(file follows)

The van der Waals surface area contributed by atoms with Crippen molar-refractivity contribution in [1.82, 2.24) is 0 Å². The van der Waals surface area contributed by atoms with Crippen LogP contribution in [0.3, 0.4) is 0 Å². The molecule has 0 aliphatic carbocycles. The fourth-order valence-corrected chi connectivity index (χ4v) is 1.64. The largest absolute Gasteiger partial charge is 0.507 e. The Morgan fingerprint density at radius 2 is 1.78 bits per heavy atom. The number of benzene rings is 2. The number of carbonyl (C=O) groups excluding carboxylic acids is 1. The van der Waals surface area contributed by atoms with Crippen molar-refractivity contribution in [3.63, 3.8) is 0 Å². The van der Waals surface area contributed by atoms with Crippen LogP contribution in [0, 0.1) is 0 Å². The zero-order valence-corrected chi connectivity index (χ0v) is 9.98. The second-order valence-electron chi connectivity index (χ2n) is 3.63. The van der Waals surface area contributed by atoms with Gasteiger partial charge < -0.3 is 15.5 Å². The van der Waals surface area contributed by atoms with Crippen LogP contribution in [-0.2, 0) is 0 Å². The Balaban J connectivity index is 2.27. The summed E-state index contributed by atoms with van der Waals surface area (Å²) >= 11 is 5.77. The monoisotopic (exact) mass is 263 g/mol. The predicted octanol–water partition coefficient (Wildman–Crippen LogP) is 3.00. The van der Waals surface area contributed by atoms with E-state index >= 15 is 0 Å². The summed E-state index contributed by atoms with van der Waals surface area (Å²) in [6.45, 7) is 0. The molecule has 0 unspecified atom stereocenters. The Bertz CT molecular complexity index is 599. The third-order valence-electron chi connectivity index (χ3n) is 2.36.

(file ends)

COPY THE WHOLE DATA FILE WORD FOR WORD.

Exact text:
The van der Waals surface area contributed by atoms with Crippen molar-refractivity contribution in [1.82, 2.24) is 0 Å². The van der Waals surface area contributed by atoms with Crippen LogP contribution in [0.3, 0.4) is 0 Å². The molecule has 0 aliphatic carbocycles. The fourth-order valence-corrected chi connectivity index (χ4v) is 1.64. The largest absolute Gasteiger partial charge is 0.507 e. The Morgan fingerprint density at radius 2 is 1.78 bits per heavy atom. The number of benzene rings is 2. The number of carbonyl (C=O) groups excluding carboxylic acids is 1. The van der Waals surface area contributed by atoms with Crippen molar-refractivity contribution in [3.63, 3.8) is 0 Å². The van der Waals surface area contributed by atoms with Crippen LogP contribution in [0, 0.1) is 0 Å². The zero-order valence-corrected chi connectivity index (χ0v) is 9.98. The second-order valence-electron chi connectivity index (χ2n) is 3.63. The van der Waals surface area contributed by atoms with Gasteiger partial charge < -0.3 is 15.5 Å². The van der Waals surface area contributed by atoms with Crippen LogP contribution in [-0.2, 0) is 0 Å². The Balaban J connectivity index is 2.27. The summed E-state index contributed by atoms with van der Waals surface area (Å²) >= 11 is 5.77. The monoisotopic (exact) mass is 263 g/mol. The predicted octanol–water partition coefficient (Wildman–Crippen LogP) is 3.00. The van der Waals surface area contributed by atoms with E-state index >= 15 is 0 Å². The summed E-state index contributed by atoms with van der Waals surface area (Å²) in [6.45, 7) is 0. The molecule has 0 unspecified atom stereocenters. The Bertz CT molecular complexity index is 599. The third-order valence-electron chi connectivity index (χ3n) is 2.36.